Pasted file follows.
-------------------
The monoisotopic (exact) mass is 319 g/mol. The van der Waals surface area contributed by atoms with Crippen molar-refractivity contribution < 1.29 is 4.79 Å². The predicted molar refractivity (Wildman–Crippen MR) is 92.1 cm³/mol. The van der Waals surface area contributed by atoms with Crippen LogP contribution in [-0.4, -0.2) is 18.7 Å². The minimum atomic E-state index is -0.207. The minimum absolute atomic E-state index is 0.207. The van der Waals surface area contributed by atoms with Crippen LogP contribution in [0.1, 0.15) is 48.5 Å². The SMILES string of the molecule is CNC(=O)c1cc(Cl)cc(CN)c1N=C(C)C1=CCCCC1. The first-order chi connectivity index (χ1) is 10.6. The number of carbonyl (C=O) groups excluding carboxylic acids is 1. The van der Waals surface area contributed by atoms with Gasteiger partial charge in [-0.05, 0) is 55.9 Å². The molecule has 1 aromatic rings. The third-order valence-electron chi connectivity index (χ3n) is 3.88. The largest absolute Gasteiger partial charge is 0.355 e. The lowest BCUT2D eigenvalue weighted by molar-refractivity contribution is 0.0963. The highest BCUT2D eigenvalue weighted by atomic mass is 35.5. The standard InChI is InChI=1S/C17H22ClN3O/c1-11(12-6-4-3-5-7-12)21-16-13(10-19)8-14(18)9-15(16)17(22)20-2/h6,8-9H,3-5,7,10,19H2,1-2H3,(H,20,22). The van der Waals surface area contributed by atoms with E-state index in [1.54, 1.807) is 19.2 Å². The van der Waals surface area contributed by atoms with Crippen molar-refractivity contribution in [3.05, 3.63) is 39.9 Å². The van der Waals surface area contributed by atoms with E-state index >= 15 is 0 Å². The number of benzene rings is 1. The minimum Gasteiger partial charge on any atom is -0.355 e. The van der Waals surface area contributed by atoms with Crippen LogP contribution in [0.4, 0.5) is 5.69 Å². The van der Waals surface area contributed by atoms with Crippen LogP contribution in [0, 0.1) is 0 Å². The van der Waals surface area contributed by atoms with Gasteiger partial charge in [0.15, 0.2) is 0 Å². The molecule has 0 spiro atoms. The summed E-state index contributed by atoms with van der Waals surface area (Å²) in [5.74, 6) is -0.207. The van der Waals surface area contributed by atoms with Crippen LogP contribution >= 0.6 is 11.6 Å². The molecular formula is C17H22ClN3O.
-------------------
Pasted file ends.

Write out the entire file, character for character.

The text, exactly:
The monoisotopic (exact) mass is 319 g/mol. The van der Waals surface area contributed by atoms with Crippen molar-refractivity contribution < 1.29 is 4.79 Å². The predicted molar refractivity (Wildman–Crippen MR) is 92.1 cm³/mol. The van der Waals surface area contributed by atoms with Crippen LogP contribution in [-0.4, -0.2) is 18.7 Å². The minimum atomic E-state index is -0.207. The minimum absolute atomic E-state index is 0.207. The van der Waals surface area contributed by atoms with Crippen LogP contribution in [0.1, 0.15) is 48.5 Å². The SMILES string of the molecule is CNC(=O)c1cc(Cl)cc(CN)c1N=C(C)C1=CCCCC1. The first-order chi connectivity index (χ1) is 10.6. The number of carbonyl (C=O) groups excluding carboxylic acids is 1. The van der Waals surface area contributed by atoms with Gasteiger partial charge in [-0.05, 0) is 55.9 Å². The molecule has 1 aromatic rings. The third-order valence-electron chi connectivity index (χ3n) is 3.88. The largest absolute Gasteiger partial charge is 0.355 e. The lowest BCUT2D eigenvalue weighted by molar-refractivity contribution is 0.0963. The highest BCUT2D eigenvalue weighted by atomic mass is 35.5. The standard InChI is InChI=1S/C17H22ClN3O/c1-11(12-6-4-3-5-7-12)21-16-13(10-19)8-14(18)9-15(16)17(22)20-2/h6,8-9H,3-5,7,10,19H2,1-2H3,(H,20,22). The van der Waals surface area contributed by atoms with E-state index in [1.54, 1.807) is 19.2 Å². The van der Waals surface area contributed by atoms with Crippen molar-refractivity contribution in [3.05, 3.63) is 39.9 Å². The van der Waals surface area contributed by atoms with E-state index >= 15 is 0 Å². The number of benzene rings is 1. The minimum Gasteiger partial charge on any atom is -0.355 e. The van der Waals surface area contributed by atoms with Crippen LogP contribution in [0.4, 0.5) is 5.69 Å². The van der Waals surface area contributed by atoms with Crippen LogP contribution in [0, 0.1) is 0 Å². The van der Waals surface area contributed by atoms with Gasteiger partial charge in [0.15, 0.2) is 0 Å². The molecule has 0 spiro atoms. The summed E-state index contributed by atoms with van der Waals surface area (Å²) in [5.74, 6) is -0.207. The van der Waals surface area contributed by atoms with Crippen LogP contribution >= 0.6 is 11.6 Å². The molecular formula is C17H22ClN3O.